Long-Acting Insulin

These insulin needs will be different for everyone. I’ve spent 14 years and counting figuring out what math works for me. I take a fast-acting insulin with meals or to correct a high blood sugar and a long-acting insulin which helps regulate sugars throughout the day and night. I take 16 units of my long-acting insulin if my current blood sugar is over 100 mg/dL or 14 units if my sugar is under 100 mg/dL every morning.

Traveling Abroad With Type 1 Diabetes

If I am traveling overseas I take half the dose of long-acting insulin in the morning EST and half the dose at morning time at my destination so my body can stabilize. I do this for the first three days of my trip and then return to the full dose at the local morning time and repeat, on my return trip. The adjustment is tiring, but necessary to avoid a blood sugar rollercoaster.

The Impact of Alcohol on Blood Sugars

Alcohol is tricky and often requires more frequent checking and adjusting of insulin. Blood sugars can spike or drop dramatically several hours after consuming alcohol, depending on the type of alcohol and quantity. I tend to avoid mixed drinks altogether, because the impact is unpredictable. So more than about watching what you eat, diabetes is about moderation and listening to your body’s needs. If I’m right 60 to 70 percent of the time, I can avoid complications and continue to live a full life.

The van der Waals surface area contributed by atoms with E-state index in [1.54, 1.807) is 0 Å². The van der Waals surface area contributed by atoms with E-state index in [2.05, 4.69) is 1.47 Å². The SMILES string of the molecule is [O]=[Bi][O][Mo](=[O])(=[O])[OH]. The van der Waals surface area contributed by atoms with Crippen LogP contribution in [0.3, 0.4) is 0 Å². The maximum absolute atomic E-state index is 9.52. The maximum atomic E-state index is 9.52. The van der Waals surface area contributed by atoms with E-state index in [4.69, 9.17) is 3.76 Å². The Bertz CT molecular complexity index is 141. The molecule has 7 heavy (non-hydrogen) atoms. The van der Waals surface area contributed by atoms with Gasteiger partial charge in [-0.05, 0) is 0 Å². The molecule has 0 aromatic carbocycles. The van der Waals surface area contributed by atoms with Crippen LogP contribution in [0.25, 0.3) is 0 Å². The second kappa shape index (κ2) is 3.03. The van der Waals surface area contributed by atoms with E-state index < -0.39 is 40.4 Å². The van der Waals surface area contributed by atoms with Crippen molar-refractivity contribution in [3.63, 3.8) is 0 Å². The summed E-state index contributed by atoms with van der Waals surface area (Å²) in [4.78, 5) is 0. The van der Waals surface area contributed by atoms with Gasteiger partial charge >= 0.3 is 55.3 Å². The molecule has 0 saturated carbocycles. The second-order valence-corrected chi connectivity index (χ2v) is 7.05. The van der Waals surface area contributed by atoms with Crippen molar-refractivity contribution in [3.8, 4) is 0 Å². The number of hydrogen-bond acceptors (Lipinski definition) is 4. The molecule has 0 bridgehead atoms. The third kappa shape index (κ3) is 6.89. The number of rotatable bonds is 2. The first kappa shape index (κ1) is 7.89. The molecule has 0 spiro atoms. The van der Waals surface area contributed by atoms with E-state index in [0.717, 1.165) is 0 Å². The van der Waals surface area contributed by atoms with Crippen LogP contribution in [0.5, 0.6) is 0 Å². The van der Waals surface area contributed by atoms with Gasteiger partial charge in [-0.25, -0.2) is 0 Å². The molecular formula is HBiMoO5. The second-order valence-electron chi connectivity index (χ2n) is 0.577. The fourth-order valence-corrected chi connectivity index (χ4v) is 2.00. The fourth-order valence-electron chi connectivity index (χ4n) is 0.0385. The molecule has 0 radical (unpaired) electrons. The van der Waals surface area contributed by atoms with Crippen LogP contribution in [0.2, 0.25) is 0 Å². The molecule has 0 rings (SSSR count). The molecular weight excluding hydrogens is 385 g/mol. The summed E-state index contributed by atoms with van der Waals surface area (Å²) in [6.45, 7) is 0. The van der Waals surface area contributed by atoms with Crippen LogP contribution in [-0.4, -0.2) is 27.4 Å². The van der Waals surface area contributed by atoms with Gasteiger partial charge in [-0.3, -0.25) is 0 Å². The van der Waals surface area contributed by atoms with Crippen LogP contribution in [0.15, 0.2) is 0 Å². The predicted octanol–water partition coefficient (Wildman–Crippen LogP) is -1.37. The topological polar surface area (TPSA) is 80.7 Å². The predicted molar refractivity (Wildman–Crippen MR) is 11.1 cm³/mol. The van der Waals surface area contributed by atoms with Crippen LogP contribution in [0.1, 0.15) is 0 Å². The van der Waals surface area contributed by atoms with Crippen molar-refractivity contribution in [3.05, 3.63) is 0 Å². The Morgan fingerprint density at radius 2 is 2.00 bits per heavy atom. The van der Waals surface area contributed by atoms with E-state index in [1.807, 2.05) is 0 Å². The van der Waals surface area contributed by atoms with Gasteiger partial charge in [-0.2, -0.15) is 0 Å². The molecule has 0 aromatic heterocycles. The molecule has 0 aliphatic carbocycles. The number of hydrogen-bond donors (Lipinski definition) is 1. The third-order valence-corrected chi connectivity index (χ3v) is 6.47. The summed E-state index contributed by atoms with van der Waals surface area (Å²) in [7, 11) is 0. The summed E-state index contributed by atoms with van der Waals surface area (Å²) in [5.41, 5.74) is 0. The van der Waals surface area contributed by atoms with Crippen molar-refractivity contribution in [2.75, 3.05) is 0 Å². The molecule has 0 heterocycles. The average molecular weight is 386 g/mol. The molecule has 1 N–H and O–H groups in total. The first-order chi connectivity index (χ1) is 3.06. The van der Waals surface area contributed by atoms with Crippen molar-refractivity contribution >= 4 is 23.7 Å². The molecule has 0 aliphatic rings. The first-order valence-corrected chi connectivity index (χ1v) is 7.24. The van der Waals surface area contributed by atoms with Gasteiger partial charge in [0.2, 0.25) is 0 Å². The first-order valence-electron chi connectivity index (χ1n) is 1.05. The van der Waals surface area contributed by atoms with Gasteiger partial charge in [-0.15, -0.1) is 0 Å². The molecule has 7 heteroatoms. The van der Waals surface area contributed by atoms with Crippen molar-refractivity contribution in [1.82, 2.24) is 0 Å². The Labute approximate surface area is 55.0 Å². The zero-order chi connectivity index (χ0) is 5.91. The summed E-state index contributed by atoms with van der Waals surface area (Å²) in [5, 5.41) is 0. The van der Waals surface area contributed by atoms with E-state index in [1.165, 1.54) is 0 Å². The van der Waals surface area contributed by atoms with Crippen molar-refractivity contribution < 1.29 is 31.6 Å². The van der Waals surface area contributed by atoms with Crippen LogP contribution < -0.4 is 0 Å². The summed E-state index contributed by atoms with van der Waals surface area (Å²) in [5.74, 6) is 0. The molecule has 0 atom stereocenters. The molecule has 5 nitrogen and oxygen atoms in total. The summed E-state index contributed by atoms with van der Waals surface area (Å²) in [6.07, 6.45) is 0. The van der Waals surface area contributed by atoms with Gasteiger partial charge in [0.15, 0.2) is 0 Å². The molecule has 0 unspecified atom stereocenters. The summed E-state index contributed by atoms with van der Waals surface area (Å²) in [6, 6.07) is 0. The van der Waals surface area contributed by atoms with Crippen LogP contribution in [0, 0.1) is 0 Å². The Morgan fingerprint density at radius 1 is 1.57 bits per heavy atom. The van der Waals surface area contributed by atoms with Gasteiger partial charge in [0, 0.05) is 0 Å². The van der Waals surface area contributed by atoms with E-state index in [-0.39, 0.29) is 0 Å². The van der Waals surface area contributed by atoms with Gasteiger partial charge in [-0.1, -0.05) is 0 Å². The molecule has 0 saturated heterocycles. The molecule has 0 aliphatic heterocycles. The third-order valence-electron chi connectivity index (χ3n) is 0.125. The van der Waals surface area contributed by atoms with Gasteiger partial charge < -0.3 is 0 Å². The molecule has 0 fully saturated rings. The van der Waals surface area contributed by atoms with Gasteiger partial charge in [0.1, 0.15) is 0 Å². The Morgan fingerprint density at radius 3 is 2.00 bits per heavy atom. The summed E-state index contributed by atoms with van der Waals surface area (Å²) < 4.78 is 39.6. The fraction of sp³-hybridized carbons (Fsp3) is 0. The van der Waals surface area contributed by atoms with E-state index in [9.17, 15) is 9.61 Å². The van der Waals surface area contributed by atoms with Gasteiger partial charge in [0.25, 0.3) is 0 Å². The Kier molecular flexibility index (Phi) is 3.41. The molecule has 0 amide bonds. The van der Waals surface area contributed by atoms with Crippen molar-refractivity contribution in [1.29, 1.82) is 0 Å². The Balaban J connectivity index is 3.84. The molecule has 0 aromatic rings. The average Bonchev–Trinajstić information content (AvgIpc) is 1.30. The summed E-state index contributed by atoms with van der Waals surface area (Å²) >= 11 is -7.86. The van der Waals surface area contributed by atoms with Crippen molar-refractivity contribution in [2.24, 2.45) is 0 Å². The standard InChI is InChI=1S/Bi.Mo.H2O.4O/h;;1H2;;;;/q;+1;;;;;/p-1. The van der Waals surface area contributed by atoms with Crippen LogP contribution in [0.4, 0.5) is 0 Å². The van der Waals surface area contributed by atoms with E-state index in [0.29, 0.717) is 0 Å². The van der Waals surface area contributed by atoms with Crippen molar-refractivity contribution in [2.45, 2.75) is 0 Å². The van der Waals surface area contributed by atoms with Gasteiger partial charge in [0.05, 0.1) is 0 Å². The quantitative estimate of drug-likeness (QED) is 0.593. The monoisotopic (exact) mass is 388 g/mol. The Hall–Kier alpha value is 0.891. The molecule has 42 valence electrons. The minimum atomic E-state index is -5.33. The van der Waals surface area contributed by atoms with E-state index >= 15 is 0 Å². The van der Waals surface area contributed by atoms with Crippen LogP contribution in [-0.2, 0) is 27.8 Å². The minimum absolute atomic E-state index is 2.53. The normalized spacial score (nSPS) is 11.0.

Since I live on a sliding scale, I have to make sure my provider and my health insurance are on the same page about the minimum amount of insulin pens, needles, test strips and lancets I need to live on. This tends to be the most complicated math and can result in the most dangerous human errors as I have made 18 calls between my provider and health insurance to get it right, so I’ve broken it down into an easier chart. Keep in mind, my ratio of carb count to insulin is 1:6. I typically eat 2 to 4 carb counts per meal. That’s 12 to 24 fast-acting units times three meals a day + the possibility of dessert or needing to correct a high blood sugar so I need of an minimum allowance of up to 75 units of insulin daily. That doesn’t leave much room for error… or dessert. I take 14-16 units of long-acting insulin once daily.

Diabetes Supplies Needs for 90 Days

Luckily the more complicated math is only done once a year.

My A1C (the three-month average blood sugar reading) is at 5.6. I’m in range more often than not. I’d say my math teachers would be pretty proud of me.

Follow this journey on Nichole’s website.

Lead photo by Peshkova on Getty Images

Originally published: October 18, 2018